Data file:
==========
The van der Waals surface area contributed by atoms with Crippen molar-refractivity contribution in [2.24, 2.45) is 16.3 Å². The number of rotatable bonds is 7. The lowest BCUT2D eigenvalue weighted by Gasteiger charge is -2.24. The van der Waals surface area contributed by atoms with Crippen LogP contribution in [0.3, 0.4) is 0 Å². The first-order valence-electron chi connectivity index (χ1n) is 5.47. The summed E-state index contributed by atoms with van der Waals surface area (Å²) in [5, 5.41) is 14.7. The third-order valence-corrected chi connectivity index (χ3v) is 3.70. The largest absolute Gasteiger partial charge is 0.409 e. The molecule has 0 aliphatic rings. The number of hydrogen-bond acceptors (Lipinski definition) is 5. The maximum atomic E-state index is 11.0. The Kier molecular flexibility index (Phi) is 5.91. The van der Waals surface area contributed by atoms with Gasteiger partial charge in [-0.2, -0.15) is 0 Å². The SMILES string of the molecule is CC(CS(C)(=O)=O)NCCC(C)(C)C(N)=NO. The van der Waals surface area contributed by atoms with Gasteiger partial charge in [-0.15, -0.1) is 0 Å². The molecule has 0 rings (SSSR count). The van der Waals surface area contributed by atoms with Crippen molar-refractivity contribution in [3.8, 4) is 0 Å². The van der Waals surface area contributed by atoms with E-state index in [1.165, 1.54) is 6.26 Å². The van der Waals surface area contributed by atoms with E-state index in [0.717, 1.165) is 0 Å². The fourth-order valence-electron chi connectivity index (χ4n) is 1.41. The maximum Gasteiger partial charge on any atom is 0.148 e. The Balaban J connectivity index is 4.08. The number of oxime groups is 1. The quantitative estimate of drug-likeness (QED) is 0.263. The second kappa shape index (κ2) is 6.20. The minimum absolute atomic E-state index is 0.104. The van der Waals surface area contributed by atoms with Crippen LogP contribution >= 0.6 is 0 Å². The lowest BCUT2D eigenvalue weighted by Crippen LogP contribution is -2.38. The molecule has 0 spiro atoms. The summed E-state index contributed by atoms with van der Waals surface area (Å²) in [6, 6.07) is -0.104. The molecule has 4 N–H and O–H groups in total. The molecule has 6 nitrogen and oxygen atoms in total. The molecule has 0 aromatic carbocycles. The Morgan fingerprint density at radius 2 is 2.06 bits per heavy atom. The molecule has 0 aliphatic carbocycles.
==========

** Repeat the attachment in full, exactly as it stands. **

The van der Waals surface area contributed by atoms with Crippen molar-refractivity contribution in [2.24, 2.45) is 16.3 Å². The number of rotatable bonds is 7. The lowest BCUT2D eigenvalue weighted by Gasteiger charge is -2.24. The van der Waals surface area contributed by atoms with Crippen LogP contribution in [0.3, 0.4) is 0 Å². The first-order valence-electron chi connectivity index (χ1n) is 5.47. The summed E-state index contributed by atoms with van der Waals surface area (Å²) in [5, 5.41) is 14.7. The third-order valence-corrected chi connectivity index (χ3v) is 3.70. The largest absolute Gasteiger partial charge is 0.409 e. The molecule has 0 aliphatic rings. The number of hydrogen-bond acceptors (Lipinski definition) is 5. The maximum atomic E-state index is 11.0. The Kier molecular flexibility index (Phi) is 5.91. The van der Waals surface area contributed by atoms with Gasteiger partial charge in [-0.2, -0.15) is 0 Å². The SMILES string of the molecule is CC(CS(C)(=O)=O)NCCC(C)(C)C(N)=NO. The van der Waals surface area contributed by atoms with Gasteiger partial charge in [-0.15, -0.1) is 0 Å². The molecule has 0 rings (SSSR count). The van der Waals surface area contributed by atoms with Crippen molar-refractivity contribution in [3.8, 4) is 0 Å². The van der Waals surface area contributed by atoms with E-state index in [1.165, 1.54) is 6.26 Å². The van der Waals surface area contributed by atoms with E-state index in [0.717, 1.165) is 0 Å². The fourth-order valence-electron chi connectivity index (χ4n) is 1.41. The maximum Gasteiger partial charge on any atom is 0.148 e. The Balaban J connectivity index is 4.08. The number of oxime groups is 1. The quantitative estimate of drug-likeness (QED) is 0.263. The second kappa shape index (κ2) is 6.20. The minimum absolute atomic E-state index is 0.104. The van der Waals surface area contributed by atoms with Crippen LogP contribution >= 0.6 is 0 Å². The lowest BCUT2D eigenvalue weighted by Crippen LogP contribution is -2.38. The molecule has 0 spiro atoms. The summed E-state index contributed by atoms with van der Waals surface area (Å²) in [6, 6.07) is -0.104. The molecule has 4 N–H and O–H groups in total. The molecule has 6 nitrogen and oxygen atoms in total. The molecule has 0 aromatic carbocycles. The Morgan fingerprint density at radius 2 is 2.06 bits per heavy atom. The molecule has 0 aliphatic carbocycles.